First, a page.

• Death by Homicide 4 April 1968 at 06:01 AM in Memphis, TN (Assassinated, age 39)
    chart Placidus Equal_H.
  • Death of Child 15 May 2007 (Eldest daughter Yolanda, age 51)
    chart Placidus Equal_H.

Source Notes

Ruth Dewey quotes DELL 9/1970 for "high noon stated by his mom." (Ebertin has 11:00 AM. Huggins in The Astrology Magazine 1/1970 gives 1:00 PM LMT. Jim Lewis in MH 4/1979 rectifies from "around Noon" to 11:21 AM, using Astro*Carto*Graphy methods. March has 8:42 PM from Kiyo.)

Sy Scholfield submitted birth certificate (no time recorded) [1] and a quote from "The Papers of Martin Luther King, Jr." by Clayborne Carson (2005), p. 1: "Martin Luther King, Jr., was born in Atlanta about noon on Tuesday, 15 January 1929. The difficult delivery occurred in the second-floor master bedroom of the Auburn Avenue home his parents shared with his maternal grandparents." The King Center website also stated that King was "born at noon... at the family home in Atlanta". [2]


  • Traits : Mind : Education extensive (Earned doctorate)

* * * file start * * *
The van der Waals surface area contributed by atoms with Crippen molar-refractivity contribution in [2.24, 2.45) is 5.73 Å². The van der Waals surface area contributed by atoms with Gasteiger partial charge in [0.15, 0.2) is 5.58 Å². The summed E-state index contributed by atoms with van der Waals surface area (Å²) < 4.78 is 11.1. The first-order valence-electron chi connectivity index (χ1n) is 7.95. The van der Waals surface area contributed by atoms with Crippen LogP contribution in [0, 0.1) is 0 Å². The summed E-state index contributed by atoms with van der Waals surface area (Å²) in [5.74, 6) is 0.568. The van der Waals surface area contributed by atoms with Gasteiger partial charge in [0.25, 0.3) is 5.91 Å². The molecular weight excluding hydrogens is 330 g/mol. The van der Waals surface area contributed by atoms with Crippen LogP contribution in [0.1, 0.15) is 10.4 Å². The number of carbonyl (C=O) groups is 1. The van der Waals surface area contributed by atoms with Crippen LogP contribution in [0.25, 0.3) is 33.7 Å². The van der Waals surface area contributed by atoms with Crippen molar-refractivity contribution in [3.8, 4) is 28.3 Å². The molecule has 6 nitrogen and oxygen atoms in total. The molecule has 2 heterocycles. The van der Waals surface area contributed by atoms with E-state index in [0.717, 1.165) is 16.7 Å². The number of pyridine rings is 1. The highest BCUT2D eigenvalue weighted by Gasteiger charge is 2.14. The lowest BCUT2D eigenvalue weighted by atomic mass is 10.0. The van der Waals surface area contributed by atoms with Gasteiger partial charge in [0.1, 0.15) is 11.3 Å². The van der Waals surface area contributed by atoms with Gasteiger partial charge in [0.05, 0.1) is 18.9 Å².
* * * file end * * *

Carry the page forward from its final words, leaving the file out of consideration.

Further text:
• Traits : Mind : I.Q. high/ Mensa level (Mensa level: valedictorian at seminary)
  • Traits : Personality : Hard worker
  • Family : Childhood : Order of birth (second of three)
  • Family : Relationship : Stress - Extramarital affairs (As a method of "stress reduction")
  • Family : Parenting : Kids 1-3 (Four)
  • Lifestyle : Work : Hazardous work (Civil rights activist)
  • Lifestyle : Work : Stressful work
  • Lifestyle : Work : Travel for work (Tours for civil rights)
  • Lifestyle : Home : Property damage (House bombed for radical views)
  • Passions : Criminal Victim : Assault/ Battery victim (Stoned and beaten for views)
  • Passions : Criminal Victim : Homicide victim (Assassintaed)
  • Vocation : Politics : Activist/ social (Civil rights)
  • Vocation : Religion : Ecclesiastics/ western (Christian Reverend)
  • Notable : Extraordinary Talents : For Leadership (Student body president)
  • Notable : Extraordinary Talents : For Verbal skills (Inspiring speaker)
  • Notable : Awards : Nobel prize (Peace)
  • Notable : Awards : Vocational award (Kennedy Peace Prize)
  • Notable : Famous : Historic figure (Set milestones in Civil Rights)
  • Notable : Famous : Founder/ originator (Southern Christian Leadership Conference)
  • Notable : Famous : Top 5% of Profession
  • Notable : Book Collection : American Book